|Nutrition Facts (per serving)|
|Amount per serving|
|% Daily Value*|
|Total Fat 0g||0%|
|Saturated Fat 0g||0%|
|Total Carbohydrate 0g||0%|
|Dietary Fiber 0g||0%|
|Total Sugars 0g|
|Vitamin C 0mg||0%|
|*The % Daily Value (DV) tells you how much a nutrient in a food serving contributes to a daily diet. 2,000 calories a day is used for general nutrition advice.|
Red wine vinegar is an excellent way to boost the flavor of a variety of foods. Popularly used in salad dressings, it's also fabulous in sauces, stews, and other dishes. While you can buy it at the store, you'll find that homemade red wine vinegar has a more complex flavor, and it's one of the easiest fermented ingredients you can make from scratch.
While balsamic vinegar is made with unfermented grape juice left to age for over a decade, red wine vinegar begins with grape-based wine. The easiest way to make red wine vinegar (or simply red vinegar) at home is to mix red wine with raw, unpasteurized vinegar. The process uses the wine's residual sugars to aid in the fermentation process.
An inexpensive bottle of wine is good for this vinegar recipe, though you will want something you enjoy to make the best-tasting vinegar. For the best results and storage, choose a wine between 10 percent and 11 percent alcohol by volume; the finished vinegar will have just a trace amount of alcohol. This is also an excellent use for leftover wine.
We use raw apple cider vinegar in this recipe since it includes the "mother," a bacteria called Mycoderma aceti, which drastically shortens the fermentation time. That live starter transforms alcohol into acetic acid and creates vinegar. However, with more time, you can also make red wine vinegar, and your own "mother", by using equal parts of white vinegar and red wine.
With these two ingredients on hand, you'll simply pour them into a large glass container, cover it with cheesecloth so it is exposed to oxygen, then wait. The slimy-looking mother will grow in about two weeks, and the vinegar will get a sharp sour smell and taste. When that happens, your red wine vinegar is ready to use in your favorite recipes.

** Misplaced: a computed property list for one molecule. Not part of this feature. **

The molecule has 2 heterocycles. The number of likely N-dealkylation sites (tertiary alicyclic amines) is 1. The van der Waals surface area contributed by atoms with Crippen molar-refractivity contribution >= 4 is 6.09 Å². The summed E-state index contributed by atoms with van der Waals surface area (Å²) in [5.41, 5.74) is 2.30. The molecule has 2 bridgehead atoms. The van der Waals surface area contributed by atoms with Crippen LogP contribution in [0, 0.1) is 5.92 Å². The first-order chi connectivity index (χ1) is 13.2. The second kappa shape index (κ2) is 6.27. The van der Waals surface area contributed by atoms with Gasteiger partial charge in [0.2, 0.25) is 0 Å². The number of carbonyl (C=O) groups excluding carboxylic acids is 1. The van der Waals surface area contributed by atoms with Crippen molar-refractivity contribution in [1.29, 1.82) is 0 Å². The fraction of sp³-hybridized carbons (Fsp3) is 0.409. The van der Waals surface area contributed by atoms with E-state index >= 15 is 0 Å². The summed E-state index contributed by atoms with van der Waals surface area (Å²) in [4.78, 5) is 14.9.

"Red wine vinegar is versatile and making your own is time-consuming but a great way to learn about fermentation. It's also a way to repurpose an opened bottle of wine. I think this recipe also allows you to experiment with different types of wines. Personally, I enjoyed using my vinegar in a vinaigrette." —Jacqueline Tris
1 (750 milliliter) bottle red wine
1 cup raw apple cider vinegar, preferably with the mother
Gather the ingredients.
In a large (at least 1/2 gallon) glass jar or ceramic crock with a wide mouth, pour the red wine and vinegar, and stir well with a wooden spoon.
Cover the container with cheesecloth, securing it with a rubber band or string to keep out fruit (or vinegar) flies. Place it in a warm place out of direct sunlight.
After about 2 weeks, check the progress. You should see the vinegar mother at the bottom, and a new one may be floating near the surface. When the vinegar gets a sharp, vinegary smell, give it a taste. Let it continue to ferment if you prefer a stronger flavor.
Once to your liking, strain the mother out of the vinegar through cheesecloth and transfer it to a bottle with a tight seal or cork.
- If you'd like to keep your batch of red wine vinegar going, don't strain it. Instead, remove some of the finished vinegar to bottle and use, then replenish the remainder with more wine, filling it to the original level.
- Depending on how much you use red wine vinegar, you may want to make a smaller batch. Reduce the wine and raw vinegar as desired, retaining the ratio of one part vinegar to three to four parts wine (for instance, 1/2 cup vinegar to 1 1/2 cups wine for a 2-cup batch).
- No matter the volume, choose a container that leaves plenty of headspace so oxygen can work its fermentation magic to make vinegar. Fill the container no more than three-quarters full with liquid.
- Make white wine vinegar by starting with a white wine base.
- You can purchase just the vinegar mother (often from homebrewing shops) and use it to create vinegar from red wine alone. It can be expensive and it's best to follow the package instructions.
How to Store
Store homemade red wine vinegar in a bottle or jar, sealing it with an airtight lid or cork. It will keep well at room temperature for about three months.
Can you mix vinegar and red wine to make red wine vinegar?
Mixing vinegar with red wine and using it right away is not a great substitute for red wine vinegar. While the result is decent, the fermentation process produces a deeper flavor that is needed in red wine vinegar recipes. Balsamic vinegar is a better alternative and doesn't require adaptations to the recipe.